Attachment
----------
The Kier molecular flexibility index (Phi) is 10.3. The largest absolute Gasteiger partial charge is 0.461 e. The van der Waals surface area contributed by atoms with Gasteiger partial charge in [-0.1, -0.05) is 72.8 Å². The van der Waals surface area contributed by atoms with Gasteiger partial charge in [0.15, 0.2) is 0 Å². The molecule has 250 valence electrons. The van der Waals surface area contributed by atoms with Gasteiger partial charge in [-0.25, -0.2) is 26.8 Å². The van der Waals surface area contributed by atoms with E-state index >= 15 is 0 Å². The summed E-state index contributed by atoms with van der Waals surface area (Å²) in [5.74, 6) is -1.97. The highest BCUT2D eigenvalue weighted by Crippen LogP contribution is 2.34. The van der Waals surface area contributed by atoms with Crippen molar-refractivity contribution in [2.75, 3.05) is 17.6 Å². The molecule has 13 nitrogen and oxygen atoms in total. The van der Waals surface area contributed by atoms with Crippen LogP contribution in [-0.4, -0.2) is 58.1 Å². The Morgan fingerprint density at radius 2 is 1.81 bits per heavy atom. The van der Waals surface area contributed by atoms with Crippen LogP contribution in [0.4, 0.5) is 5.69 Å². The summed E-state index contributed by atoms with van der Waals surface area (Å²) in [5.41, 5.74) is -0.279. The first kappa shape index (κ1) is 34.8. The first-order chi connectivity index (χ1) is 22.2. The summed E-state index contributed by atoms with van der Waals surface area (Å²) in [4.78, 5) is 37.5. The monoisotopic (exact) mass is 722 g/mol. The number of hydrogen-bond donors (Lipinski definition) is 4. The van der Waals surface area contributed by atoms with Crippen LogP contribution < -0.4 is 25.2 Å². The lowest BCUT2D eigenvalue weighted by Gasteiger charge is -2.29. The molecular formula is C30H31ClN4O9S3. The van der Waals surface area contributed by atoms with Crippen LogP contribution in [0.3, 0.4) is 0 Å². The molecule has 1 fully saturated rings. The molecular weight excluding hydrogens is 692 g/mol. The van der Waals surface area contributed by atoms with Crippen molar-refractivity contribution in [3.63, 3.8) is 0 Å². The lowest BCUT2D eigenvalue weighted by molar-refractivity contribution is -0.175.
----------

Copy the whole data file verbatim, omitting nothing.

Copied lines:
The Kier molecular flexibility index (Phi) is 10.3. The largest absolute Gasteiger partial charge is 0.461 e. The van der Waals surface area contributed by atoms with Gasteiger partial charge in [-0.1, -0.05) is 72.8 Å². The van der Waals surface area contributed by atoms with Gasteiger partial charge in [0.15, 0.2) is 0 Å². The molecule has 250 valence electrons. The van der Waals surface area contributed by atoms with Gasteiger partial charge in [-0.25, -0.2) is 26.8 Å². The van der Waals surface area contributed by atoms with E-state index >= 15 is 0 Å². The summed E-state index contributed by atoms with van der Waals surface area (Å²) in [5.74, 6) is -1.97. The highest BCUT2D eigenvalue weighted by Crippen LogP contribution is 2.34. The van der Waals surface area contributed by atoms with Crippen molar-refractivity contribution in [2.75, 3.05) is 17.6 Å². The molecule has 13 nitrogen and oxygen atoms in total. The van der Waals surface area contributed by atoms with Crippen LogP contribution in [-0.4, -0.2) is 58.1 Å². The Morgan fingerprint density at radius 2 is 1.81 bits per heavy atom. The van der Waals surface area contributed by atoms with Crippen LogP contribution in [0.4, 0.5) is 5.69 Å². The summed E-state index contributed by atoms with van der Waals surface area (Å²) in [5.41, 5.74) is -0.279. The first kappa shape index (κ1) is 34.8. The first-order chi connectivity index (χ1) is 22.2. The summed E-state index contributed by atoms with van der Waals surface area (Å²) in [4.78, 5) is 37.5. The monoisotopic (exact) mass is 722 g/mol. The number of hydrogen-bond donors (Lipinski definition) is 4. The van der Waals surface area contributed by atoms with Crippen LogP contribution < -0.4 is 25.2 Å². The lowest BCUT2D eigenvalue weighted by Gasteiger charge is -2.29. The molecular formula is C30H31ClN4O9S3. The van der Waals surface area contributed by atoms with Crippen LogP contribution in [0.3, 0.4) is 0 Å². The molecule has 1 fully saturated rings. The molecular weight excluding hydrogens is 692 g/mol. The van der Waals surface area contributed by atoms with Crippen molar-refractivity contribution in [3.63, 3.8) is 0 Å². The lowest BCUT2D eigenvalue weighted by molar-refractivity contribution is -0.175.